It’s the first Friday of the month! It’s Quill Time!

Most authors have other jobs besides writing—and that includes being a full-time parent (which is hard work!). Along the route we’ve picked up various sorts of education, training or experience. We thought it might be interesting to discuss how our other jobs or experiences influence our writing. Does it make it easier? Harder?

Author of Oathtaker
Patricia’s website

Like most writers, I also have another “life.” I practice law. For the most part, my legal background is a benefit to writing. Admittedly, however, there is at least one downside to it . . . .

As an attorney, I am accustomed to looking for the holes in things. Why didn’t the character just do this obvious thing? Oh, I see. The story would be over. In that case, I need to identify why that did not happen, and I need my reader to know that I considered the option and disposed of it.

I am also continually aware of whether the pieces of something fit together cohesively and logically. Would that person really do/say that? Why not this other thing? Particularly for writing fantasy, these skills are essential. A fantasy tale may be outrageous—but it has to be “believable.” Finally, the writer may not use magic just to get out of a tough spot. He has to weave the “rules” into the story along the way.

Here is an example of a “hole” I found in my work. Dixon, one of the main characters, is a prisoner. Someone placed a band on his arm to cut off his magic. The protagonist, Mara, arrives unexpectedly. They share critical information. Mara then disappears when a visitor unexpectedly interrupts them. The problem? Well, the “rules” provided that Mara was the only person who could have removed the band (who would have done so). Why didn’t Dixon just ask her to remove it? I labored over how to solve the dilemma. If she removed the band, much of the story—including critical portions—would be moot. In the end, the “fix” was simple. Right after Mara disappears, Dixon notices the band on his arm. He cries: “Blast! I should have thought to have her remove this!” In light of what had just transpired, it was not altogether surprising that he did not think of this earlier. Thus, I “closed the hole” with a single line. Readers would have wondered about this if I had not done so. Further, the fact that Dixon forgot to tell Mara about the band became key to a later scene . . . .

As to internal consistency, I originally wrote that Basha had magic power to heal. Yet she was the only one with access to Dixon while he was held prisoner. Had she healed him, she would have helped him to escape. I had to “write out” her ability to heal so that the remainder of the story would work.

As to not using magic because it is merely convenient, I had a scene where Mara needed to have a particular magic power—the ability to move things by thought. I could not just spring the power on my readers out of the blue. So I gave Mara this power earlier in the story. In the end, I laid some groundwork that might be important in the future. . . .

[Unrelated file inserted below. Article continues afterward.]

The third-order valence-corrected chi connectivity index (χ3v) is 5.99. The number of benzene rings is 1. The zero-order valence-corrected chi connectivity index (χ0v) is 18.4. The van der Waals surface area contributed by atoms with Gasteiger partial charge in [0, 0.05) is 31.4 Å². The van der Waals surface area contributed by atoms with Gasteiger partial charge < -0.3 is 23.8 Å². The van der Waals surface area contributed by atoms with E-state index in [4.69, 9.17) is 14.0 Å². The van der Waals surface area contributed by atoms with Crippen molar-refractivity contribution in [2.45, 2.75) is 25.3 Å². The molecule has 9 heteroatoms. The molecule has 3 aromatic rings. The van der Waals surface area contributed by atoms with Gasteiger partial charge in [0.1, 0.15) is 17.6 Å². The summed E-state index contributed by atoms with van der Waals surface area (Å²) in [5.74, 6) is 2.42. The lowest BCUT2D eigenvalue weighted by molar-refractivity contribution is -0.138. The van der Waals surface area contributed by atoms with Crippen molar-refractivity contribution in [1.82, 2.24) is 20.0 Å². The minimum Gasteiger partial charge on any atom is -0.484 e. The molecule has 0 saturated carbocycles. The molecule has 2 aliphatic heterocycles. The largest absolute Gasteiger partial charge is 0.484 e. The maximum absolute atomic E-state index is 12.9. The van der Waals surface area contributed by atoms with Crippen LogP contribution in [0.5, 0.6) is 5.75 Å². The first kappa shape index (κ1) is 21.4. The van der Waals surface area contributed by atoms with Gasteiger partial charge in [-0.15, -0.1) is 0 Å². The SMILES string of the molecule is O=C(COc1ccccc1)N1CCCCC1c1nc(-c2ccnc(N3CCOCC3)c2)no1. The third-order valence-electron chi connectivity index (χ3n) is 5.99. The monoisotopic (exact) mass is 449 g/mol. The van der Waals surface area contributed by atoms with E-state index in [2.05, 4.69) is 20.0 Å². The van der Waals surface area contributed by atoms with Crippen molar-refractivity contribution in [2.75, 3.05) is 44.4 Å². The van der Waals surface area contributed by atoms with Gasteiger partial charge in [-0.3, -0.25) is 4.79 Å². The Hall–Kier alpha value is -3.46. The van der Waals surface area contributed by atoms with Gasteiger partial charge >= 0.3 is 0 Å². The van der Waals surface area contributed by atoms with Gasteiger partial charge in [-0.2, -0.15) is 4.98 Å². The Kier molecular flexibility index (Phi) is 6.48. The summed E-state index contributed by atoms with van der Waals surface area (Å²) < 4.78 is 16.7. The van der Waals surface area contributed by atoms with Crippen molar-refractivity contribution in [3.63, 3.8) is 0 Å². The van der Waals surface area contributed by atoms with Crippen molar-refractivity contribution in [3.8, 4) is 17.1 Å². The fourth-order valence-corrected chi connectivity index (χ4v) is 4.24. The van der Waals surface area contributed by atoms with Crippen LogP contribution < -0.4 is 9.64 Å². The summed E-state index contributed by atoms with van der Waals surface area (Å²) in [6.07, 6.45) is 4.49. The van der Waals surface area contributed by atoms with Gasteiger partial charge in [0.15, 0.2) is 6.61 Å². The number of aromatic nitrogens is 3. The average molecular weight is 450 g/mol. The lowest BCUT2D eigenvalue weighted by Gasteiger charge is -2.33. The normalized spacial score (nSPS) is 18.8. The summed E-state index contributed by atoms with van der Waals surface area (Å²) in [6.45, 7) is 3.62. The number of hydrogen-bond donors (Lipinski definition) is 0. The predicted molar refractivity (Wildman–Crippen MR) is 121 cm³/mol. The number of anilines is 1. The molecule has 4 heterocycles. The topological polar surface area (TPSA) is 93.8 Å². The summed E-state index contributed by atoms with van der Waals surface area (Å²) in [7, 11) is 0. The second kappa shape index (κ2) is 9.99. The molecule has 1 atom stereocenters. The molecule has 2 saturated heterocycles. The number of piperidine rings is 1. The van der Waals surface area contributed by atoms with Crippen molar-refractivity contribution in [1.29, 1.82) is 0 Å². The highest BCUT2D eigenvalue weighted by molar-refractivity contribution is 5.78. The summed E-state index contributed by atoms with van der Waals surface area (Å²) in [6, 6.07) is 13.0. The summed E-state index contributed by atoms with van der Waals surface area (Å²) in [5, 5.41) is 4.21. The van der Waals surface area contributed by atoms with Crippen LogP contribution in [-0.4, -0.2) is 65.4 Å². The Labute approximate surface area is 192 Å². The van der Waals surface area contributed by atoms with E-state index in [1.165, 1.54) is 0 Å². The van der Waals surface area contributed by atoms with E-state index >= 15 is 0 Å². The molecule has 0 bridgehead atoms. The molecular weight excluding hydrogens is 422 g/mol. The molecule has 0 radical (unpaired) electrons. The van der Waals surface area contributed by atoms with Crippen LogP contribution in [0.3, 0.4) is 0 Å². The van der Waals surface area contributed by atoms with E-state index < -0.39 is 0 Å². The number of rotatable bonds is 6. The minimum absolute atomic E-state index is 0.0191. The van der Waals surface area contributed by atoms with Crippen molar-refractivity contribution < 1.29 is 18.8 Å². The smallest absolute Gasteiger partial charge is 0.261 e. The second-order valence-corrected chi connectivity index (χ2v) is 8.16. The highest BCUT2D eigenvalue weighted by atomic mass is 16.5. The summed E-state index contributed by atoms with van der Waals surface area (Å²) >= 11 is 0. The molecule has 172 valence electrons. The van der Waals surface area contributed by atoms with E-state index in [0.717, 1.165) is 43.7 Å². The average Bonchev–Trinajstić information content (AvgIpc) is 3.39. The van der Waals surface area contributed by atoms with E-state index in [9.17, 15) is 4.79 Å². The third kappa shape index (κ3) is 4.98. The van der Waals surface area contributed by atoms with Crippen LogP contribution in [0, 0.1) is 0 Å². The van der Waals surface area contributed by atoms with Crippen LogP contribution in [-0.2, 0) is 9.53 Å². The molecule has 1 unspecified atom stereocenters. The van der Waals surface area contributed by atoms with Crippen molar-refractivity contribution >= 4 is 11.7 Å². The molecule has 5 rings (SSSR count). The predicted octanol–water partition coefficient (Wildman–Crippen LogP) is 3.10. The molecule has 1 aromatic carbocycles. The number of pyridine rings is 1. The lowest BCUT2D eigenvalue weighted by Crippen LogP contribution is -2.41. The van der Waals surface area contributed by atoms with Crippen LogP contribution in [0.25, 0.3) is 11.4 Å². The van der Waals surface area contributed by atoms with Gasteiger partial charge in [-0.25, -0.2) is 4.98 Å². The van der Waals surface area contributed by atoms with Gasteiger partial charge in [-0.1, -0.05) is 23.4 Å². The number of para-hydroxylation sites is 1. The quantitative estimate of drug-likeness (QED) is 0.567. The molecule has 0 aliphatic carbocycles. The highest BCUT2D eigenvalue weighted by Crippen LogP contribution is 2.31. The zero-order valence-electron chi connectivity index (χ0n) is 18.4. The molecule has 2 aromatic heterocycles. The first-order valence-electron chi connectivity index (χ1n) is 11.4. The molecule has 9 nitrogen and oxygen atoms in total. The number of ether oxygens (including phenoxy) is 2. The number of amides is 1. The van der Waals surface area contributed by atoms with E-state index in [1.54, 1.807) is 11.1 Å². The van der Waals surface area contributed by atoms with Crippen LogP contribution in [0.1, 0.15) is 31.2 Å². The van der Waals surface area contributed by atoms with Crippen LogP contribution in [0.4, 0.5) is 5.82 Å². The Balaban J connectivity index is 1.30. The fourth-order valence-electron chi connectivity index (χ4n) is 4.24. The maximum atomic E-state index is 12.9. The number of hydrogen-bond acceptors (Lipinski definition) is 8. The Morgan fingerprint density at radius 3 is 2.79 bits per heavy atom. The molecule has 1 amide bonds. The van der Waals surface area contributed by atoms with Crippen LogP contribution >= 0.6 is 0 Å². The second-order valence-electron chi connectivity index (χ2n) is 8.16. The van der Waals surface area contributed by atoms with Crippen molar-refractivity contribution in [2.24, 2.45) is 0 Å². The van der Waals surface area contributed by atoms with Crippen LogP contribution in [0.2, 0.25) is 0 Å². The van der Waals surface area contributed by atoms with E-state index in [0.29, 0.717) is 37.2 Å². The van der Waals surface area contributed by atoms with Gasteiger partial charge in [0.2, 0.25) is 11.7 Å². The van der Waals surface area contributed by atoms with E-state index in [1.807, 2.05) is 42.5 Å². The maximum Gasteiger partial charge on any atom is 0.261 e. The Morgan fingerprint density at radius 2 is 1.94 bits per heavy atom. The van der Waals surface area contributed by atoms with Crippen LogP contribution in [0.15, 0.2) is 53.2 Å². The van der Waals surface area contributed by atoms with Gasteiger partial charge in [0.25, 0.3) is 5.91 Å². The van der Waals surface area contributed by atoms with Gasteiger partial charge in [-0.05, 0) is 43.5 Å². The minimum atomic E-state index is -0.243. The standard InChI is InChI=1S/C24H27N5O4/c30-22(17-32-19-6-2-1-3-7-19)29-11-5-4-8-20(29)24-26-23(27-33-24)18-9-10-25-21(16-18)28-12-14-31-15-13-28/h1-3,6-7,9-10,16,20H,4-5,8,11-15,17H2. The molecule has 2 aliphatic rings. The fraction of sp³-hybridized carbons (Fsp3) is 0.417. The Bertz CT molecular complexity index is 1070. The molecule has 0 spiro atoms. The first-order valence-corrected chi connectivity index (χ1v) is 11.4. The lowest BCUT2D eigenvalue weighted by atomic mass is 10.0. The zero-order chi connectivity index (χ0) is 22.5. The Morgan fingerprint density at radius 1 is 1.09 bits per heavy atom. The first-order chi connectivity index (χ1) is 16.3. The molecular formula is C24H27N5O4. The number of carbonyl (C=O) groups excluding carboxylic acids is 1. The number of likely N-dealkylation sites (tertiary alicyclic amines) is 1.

In Oathtaker, the laws regarding the transition of power are opposite the normal laws of descent. My legal training was helpful here because those laws are far more sophisticated than one might think. What if one member left survivors? What if he left survivors but did not release his power to them? What if no member left survivors or did not release his power to them? It got complicated, but it was interesting to turn some old rules upside down.

As I mentioned, a legal mind can also be a downside to writing. Specifically, we attorneys like to be “oh-so-very-clear” about things so that others may not claim misunderstanding later. Thus, for example, when two different words have two somewhat different meanings, we may use them both so that it is not supposed that we meant the precise meaning of the one, but not the other. Thus, due to my legal training, my biggest editing challenges are —in cutting!

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Author of the short story, Sanguis Dei and a poetry collection, Light and Dark
Kristie’s Blog

I had to consider what my definition of job was to answer this question. People ask me what I do. In the years before I had the self-confidence to call myself an author, I told them, “I’m a mother.” It was a title I could reach for before I understood that it was part of who I was, not a job that I did.

The inevitable response: “So you’re a stay at home mom,” implying that was my “job.”

My reaction to that was, “Are moms only moms when they stay at home? I’m confused…”

But the answer to that is really “No.” While being a mom is hard work, it was never my “job.” Loving my family and being a mom was never a job. Perhaps that explains why so many women who work very hard making a home for their children get upset when people say they don’t work. Maybe they don’t have a paying “job” but baby, they work!

To my way of thinking, a day job is something people go to, suffer the drudgery of, but get paid to endure. At the end of the day they do their level best to walk away from the “job.” I see it far more clearly now. It is what we do at the end of the school day to earn some cash. It’s what we do during and after college *before* we get to do the “real work” that we want to do. I believe everyone has something they were born to do. Sometimes, “jobs” become work. Sometimes “jobs” introduce us to our calling and that’s what I mean when I say “real work.” I base this on my faith bias, my belief that the Bible, one of my favorite books, is actually God’s word. In scripture, *Work* is a Creation Mandate, a gift of God before the fall of man. It is not part of the curse that comes after man’s fall; it is the joy of mankind using his abilities to his fullest that God calls work. The “work” of writing has always been with me. It is every day, all the time work. Like loving my family, it does not stop when the sun goes down.

A few months ago, our financial situation had me brushing up my resume. We have three kids in college. My husband and I discussed the possibility that I may need to get a “job.” I would very much rather work at something I love than have a “job” because I’ve been there before; going to a job to earn money to pay for food and rent. I know the ins and outs of working for someone else. Some jobs I had, I could not endure. Some, however, became work I enjoyed. Work I could do to make others successful and happy, too. Believe it or not, my “job” at a well known department/grocery store became work that delighted me and engaged me—but that was because of the people I worked with and the environment my bosses created. Even then, though, during my breaks and lunches, I was writing. Writing is my creation mandated work and I love it. This time around, I added author to my resume and I had such joy doing that! I could even list years when I worked at my writing. Talk about “job satisfaction”!